Speaking of the last two questions first, the contract provided that, before payment, such an estimate should be made by the engineer. In this case payment was refused before any demand for an estimate had been made, or could, within reason, be made, upon the engineer. The city's refusal to pay any balance that might be due, which was the initial step in the trouble, made demand by the contractor futile. Moreover, there was no provision in the contract that such an estimate by the engineer was a prerequisite to recovery. Walsh Construction Company v. Cleveland (D.C.) 271 F. 701, 711; Id. (C.C.A.) 279 F. 57.
Though the city denies formal acceptance of the sewer it was proved as a matter of fact that it has the sewer and is using it for the purposes for which it was constructed. This, aside from the applicable rule of performance, relegates the whole controversy to a question of damages, that is, damages demanded by the contractor of the city and damages demanded by the city of the contractor, all of which was submitted to the jury in a charge which was singularly simple and clear.
As to the law of strict or substantial performance of contracts such as the one in suit it "is well settled that substantial performance * * * by one party coupled with retention of the benefits thereof by the other will authorize an action by the former to recover the contract compensation; that in such case recovery may be had upon an averment of full performance though the proof falls short of showing it; and that the remedy of the latter is by counterclaim for his damages or by an independent action before he is sued. City of St. Charles v. Stookey (C.C.A.) 154 F. 772." Omaha Water Co. v. Omaha (C.C.A.) 156 F. 922, 926; Walsh Construction Co. v. Cleveland (D.C.) 271 F. 701; Id. (C.C.A.) 279 F. 57; Donnelly "The Law of Public Practice" (1922) § 281, p. 395, and cases cited.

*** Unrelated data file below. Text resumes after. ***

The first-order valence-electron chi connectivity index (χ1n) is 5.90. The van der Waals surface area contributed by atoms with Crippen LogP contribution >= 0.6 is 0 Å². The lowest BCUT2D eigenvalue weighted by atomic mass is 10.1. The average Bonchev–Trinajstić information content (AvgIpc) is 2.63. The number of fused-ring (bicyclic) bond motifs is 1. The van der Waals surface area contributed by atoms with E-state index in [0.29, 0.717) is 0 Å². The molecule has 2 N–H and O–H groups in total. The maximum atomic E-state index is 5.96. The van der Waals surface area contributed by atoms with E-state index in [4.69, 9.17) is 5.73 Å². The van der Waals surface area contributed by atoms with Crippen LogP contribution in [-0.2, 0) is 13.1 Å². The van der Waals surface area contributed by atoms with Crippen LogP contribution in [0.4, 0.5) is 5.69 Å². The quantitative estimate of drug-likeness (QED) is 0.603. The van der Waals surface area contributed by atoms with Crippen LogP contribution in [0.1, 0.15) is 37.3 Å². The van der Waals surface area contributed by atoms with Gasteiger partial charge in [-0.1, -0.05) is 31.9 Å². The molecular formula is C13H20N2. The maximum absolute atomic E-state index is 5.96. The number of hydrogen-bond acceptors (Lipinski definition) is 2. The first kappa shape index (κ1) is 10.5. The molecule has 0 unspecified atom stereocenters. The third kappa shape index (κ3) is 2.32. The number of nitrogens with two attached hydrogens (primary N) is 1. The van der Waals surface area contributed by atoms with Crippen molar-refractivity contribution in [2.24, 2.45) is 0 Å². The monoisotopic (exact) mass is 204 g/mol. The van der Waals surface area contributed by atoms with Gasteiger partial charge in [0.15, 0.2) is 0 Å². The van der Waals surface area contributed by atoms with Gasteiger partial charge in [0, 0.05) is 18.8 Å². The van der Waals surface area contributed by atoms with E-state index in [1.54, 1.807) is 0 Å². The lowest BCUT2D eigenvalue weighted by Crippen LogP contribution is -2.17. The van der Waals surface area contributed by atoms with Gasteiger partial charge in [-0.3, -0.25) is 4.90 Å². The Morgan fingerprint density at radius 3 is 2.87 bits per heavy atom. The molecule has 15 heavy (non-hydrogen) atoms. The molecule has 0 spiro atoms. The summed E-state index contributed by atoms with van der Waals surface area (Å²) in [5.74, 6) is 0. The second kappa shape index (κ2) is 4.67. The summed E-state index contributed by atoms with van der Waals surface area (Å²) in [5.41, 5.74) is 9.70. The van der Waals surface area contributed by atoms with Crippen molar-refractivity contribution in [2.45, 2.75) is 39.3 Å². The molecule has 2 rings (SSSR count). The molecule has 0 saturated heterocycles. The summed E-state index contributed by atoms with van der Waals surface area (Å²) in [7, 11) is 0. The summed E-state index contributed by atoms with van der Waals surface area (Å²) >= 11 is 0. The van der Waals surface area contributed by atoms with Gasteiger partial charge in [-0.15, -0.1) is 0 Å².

It follows that the learned trial judge in his instruction to the jury applied the appropriate rule of substantial performance and that he committed no error in submitting the case on that rule (Loh v. Broadway Realty Co., 77 N.J. Law 112, 71 A. 112; 9 C.J. p. 748, § 83) unless, as the city contends in the alternative, the evidence was not sufficient to sustain a verdict rendered even on that instruction. From an examination of the very heavy record it appears that, to show performance in supplying concrete of the contract strength, the contractor relied upon the "test cylinders" as provided in the contract. Of these 440 were made from the concrete batches and showed, on test by an approved laboratory, an average compressive strength of 3,200 pounds per square inch for Class A concrete and 2,900 pounds for Class B concrete. The city relied upon evidence, equally positive, that the cores taken from the finished work showed compressive strength in many cases below the contract strength of 3,000 and 2,500 pounds for the two grades of concrete. It relied also upon testimony that the contractor frequently and surreptitiously put less than six bags of cement in the batches. The contractor replied in rebuttal that the test by cores, taken from every 90 foot sub-division of the sewer, was not a fair test in that it did not show the quality of the concrete in the whole area and particularly it was not a test of the kind upon which the parties had agreed in their contract. And, finally, it introduced evidence that it did not at any time (except when preparing concrete to be put in a place which required less than a full batch) use less than six bags of the cement aggregate. In addition to these opposing lines there was much testimony attacking the ability and credibility of the opposing witnesses. In consequence, the testimony became conflicting to a degree rarely seen even in suits on building contracts. Only a jury, by ...